Here are some tips on how you can acquire valuable work experience by taking initiative and getting involved:

  • If you have some ideas about improving your fellow students’ university experience, get involved in the life of your student union: become a member of a committee and make a positive contribution to the way your university is run;
  • Choose a student society and become actively involved in its life without anyone asking you to do anything. Just offer to help the executive committee with organising events or managing the society’s online life (the Facebook page or the blog). Under-promise and over-deliver.
  • Organise an event yourself. The even can be on anything you want. Talk to your student union’s marketing officer and/or your university’s events officer. They can certainly help you with organisation and make your life easier. Organising an event can make you stand out, as well as teach you valuable skills – you should definitely mention it in your CV. Click here to read about my experience in organising a conference.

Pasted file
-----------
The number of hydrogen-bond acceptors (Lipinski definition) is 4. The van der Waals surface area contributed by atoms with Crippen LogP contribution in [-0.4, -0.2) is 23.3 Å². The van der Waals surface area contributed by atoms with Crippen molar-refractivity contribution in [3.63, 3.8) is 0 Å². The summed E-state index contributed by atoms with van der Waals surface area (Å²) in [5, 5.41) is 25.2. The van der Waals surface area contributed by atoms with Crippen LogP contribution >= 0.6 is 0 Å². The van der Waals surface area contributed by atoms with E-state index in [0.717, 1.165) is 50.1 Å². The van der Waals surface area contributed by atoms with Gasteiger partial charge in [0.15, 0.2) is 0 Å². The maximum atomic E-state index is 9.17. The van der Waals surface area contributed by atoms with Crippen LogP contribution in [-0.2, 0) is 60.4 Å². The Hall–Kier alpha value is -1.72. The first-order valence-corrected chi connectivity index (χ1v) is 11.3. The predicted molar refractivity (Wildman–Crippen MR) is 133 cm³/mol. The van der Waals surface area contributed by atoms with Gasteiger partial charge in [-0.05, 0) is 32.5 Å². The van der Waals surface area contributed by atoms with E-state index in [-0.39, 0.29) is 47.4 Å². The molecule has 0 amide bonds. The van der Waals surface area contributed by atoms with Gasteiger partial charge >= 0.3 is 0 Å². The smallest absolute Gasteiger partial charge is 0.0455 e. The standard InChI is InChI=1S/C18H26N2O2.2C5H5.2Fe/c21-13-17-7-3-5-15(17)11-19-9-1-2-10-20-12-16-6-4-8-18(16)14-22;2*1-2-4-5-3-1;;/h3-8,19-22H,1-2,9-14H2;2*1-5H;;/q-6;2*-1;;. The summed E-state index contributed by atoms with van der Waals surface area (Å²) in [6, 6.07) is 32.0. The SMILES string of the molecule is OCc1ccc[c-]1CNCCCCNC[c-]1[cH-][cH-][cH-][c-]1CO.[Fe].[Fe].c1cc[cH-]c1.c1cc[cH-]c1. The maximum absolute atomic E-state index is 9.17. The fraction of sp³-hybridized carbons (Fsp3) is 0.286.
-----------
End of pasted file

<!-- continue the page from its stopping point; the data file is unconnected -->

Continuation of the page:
7.     Never give up

Sometimes things don’t work out the way you want. Sometimes companies don’t reply to your application; sometimes your CV gets rejected; sometimes interviews don’t work out that well… All of this did happen to me and the main lesson I learnt from the experience is that one should never give up and stop trying. Whatever happens, keep following your dream. Learn from your mistakes, think what you can do better next time and move to bigger and better things!

It is always good to be flexible as well to have a second option, a back-up plan. However, whatever you do, find time for your dream as well. Hard work and patience will do their job if you do yours.

Good luck with your placement search!

Vlad Mackevic

 

P.S. This article is based on Vlad Mackevic’s new book CAMP UK 10/2012: THE ULTIMATE POST-2012 UNIVERSITY SURVIVAL GUIDE, in which Vlad explains how to make the most out of your university experience. The book is coming out in October 2012, but extracts from it as well as related articles will be published on The Lecture Room as well as www.FirstYearCounts.com throughout the rest of the year.

Be the first one to find out about the book’s release and about the articles as they come along – subscribe to our Awesome Newsletter by entering your email below. Moreover, you will get a FREE eBook on CV writing – a must for every student!

 

Join The Lecture Room Tribe ! It’s easy and Free !